As industries and businesses across the globe embrace the ‘new normal’; a situation seeing millions of workers now seeking refuge in their own homes to conduct the day-to-day operations of multinational organisations, we can’t help but wonder about the sustainability of current home Wi-Fi solutions, writes Seán Keating, CEO, Vilicom.
Businesses across every sector have had to adapt operating models with minimal prior warning in order to ensure continuity and to save further damage to national economies. And, while empty office spaces in previously multi-tenanted skyscrapers currently lay only as dormant shells, the biggest changes have undoubtedly happened at home. With many workforces across the world now in a position of working from home for the foreseeable future, and schools and universities remaining closed, our own homes have evolved into hubs of online activity.
In 2019, the strongest numbers on record were displayed for daily unique internet users: with statistics peaking at 45.1 million each day in the UK alone. But with this mass-scaled venture out of traditional office environments, can our current home Wi-Fi solutions keep up with the demands of our new world?
Before the worldwide lockdown came into effect, only an estimated 7.9 percent of the global workforce were to be considered remote workers. And while working as a digital nomad is undoubtably on the rise, it remains far from the norm, and many people unprepared for this new way of working may not even consider the longer-term effects on their home broadband offering. Single person households may get by with off-the-shelf solutions; but residencies of three or more will most likely feel the strain when it comes to bandwidth and connection speeds.
Homes with two adults working remotely – their average days consisting of several video calls, connections to vital web-based tools, plus perhaps streaming your favourite tunes for some personal motivation – traditional means may suffice. But with kids taking school lessons via Skype, playing on games consoles, chatting with friends and posting on social apps, plus streaming movies, music and TV shows, your bandwidth has the potential to quickly bottleneck down to unusable speeds.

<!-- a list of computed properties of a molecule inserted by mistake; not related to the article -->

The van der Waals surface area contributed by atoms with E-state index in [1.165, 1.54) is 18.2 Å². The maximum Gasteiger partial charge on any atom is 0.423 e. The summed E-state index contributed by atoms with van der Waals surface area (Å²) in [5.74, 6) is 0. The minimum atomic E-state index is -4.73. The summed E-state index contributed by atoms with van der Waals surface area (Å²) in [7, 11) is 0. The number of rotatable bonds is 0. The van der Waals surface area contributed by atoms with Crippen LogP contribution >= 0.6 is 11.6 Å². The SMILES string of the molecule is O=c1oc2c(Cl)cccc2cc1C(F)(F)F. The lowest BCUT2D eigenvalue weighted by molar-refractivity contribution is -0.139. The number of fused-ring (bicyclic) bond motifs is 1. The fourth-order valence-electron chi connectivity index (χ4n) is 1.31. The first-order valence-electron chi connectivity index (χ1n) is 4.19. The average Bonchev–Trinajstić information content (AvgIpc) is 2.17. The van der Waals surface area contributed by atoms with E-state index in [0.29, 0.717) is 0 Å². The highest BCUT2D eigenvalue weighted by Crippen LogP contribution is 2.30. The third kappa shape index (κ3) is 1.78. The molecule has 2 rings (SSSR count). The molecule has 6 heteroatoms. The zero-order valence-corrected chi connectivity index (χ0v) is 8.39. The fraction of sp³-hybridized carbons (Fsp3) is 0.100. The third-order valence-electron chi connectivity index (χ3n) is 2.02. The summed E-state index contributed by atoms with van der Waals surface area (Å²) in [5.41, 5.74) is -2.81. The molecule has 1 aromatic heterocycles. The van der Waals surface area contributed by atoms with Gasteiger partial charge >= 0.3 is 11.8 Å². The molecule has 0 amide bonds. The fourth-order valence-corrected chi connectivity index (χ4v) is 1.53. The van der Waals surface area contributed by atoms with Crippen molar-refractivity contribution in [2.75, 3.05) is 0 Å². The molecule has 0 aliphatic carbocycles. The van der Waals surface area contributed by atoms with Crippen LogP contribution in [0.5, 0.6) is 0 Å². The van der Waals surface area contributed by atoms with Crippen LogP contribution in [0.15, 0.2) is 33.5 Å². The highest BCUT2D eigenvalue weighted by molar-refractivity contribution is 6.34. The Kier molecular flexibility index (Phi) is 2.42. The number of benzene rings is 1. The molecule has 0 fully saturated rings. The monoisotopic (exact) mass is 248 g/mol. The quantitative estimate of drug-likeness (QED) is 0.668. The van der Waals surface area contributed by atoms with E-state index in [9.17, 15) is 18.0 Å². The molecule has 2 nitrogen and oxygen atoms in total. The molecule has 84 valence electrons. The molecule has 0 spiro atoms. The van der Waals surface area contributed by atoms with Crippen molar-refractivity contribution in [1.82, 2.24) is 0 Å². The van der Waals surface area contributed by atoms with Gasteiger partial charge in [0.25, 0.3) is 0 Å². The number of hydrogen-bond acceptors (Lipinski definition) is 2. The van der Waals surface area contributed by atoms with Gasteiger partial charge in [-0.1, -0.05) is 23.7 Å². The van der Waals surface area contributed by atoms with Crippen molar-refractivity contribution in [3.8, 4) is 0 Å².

According to research conducted in 2019, the average UK household enjoyed download speeds of 54.2Mbps, with upload rates of just 7.2Mbps – figures a long way from reflecting the promises advertised by many fibre service providers boasting symmetrical broadband packages.
But a solution in this scenario being overlooked by many is mobile connectivity. Can mobile data usage plug the gap for UK residencies lacking in ‘superfast’ 24mbps+ speeds or users who only have access to encumbered connections?
There are some quick-fix solutions to explore, such as plug-in range extenders, staggering devices between 2.4GHz and 5GHz frequencies, or analysing the average speeds of your connection with web-based diagnostics tools, these don’t tend to present the most sustainable solutions in the longer term. And sometimes, firmware updates and sitting closer to your router simply won’t do. This is where sufficient in-building mobile coverage could present the key in keeping home workforces connected and up to speed in our new world.
Early adopting countries trialling 5G have already experience huge increases in average download speeds: seven out of the eight-current leading 5G countries have shown average increases of between 127mbps and 270mbps over traditional connection types.
While 5G still seems some way off from mass consumption, we shouldn’t rule out our current abundance of robust 4G mobile options available. In Ireland, the Health Services Executive has already adopted a mobile-first method: distributing a huge quantity of 4G dongles to its staff to ensure robust connectivity as they support the vital operations of the health service remotely.
With evidence now pointing towards many businesses reporting increased productivity from employees thanks to the active benefits associated with working from home – be it less time commuting, enjoying a better work/ life balance or more time with family – the results are now proven and many multinational companies have alluded to embracing remote working policies moving forward. To this end, and with such huge positive impacts on the working and domestic lives of employees, insufficient technology shouldn’t ever represent the constraint or limitation to offset adopting this new way of working.
Perhaps it’s also time for mobile network operators to do away with antiquated ‘minutes and texts’ bundles and introduce more data-first deals. This modern working landscape we now all find ourselves in, if nothing else, highlights the necessity of mobile data over thousands of unspoken monthly call minutes. Are these deals even viable in this new age? If there was ever a shift in demand, it’s now. Forget free installation of landline phones, network providers need instead to focus on how we can mobilise connectivity services, giving dexterity to working through our new world’ and beyond.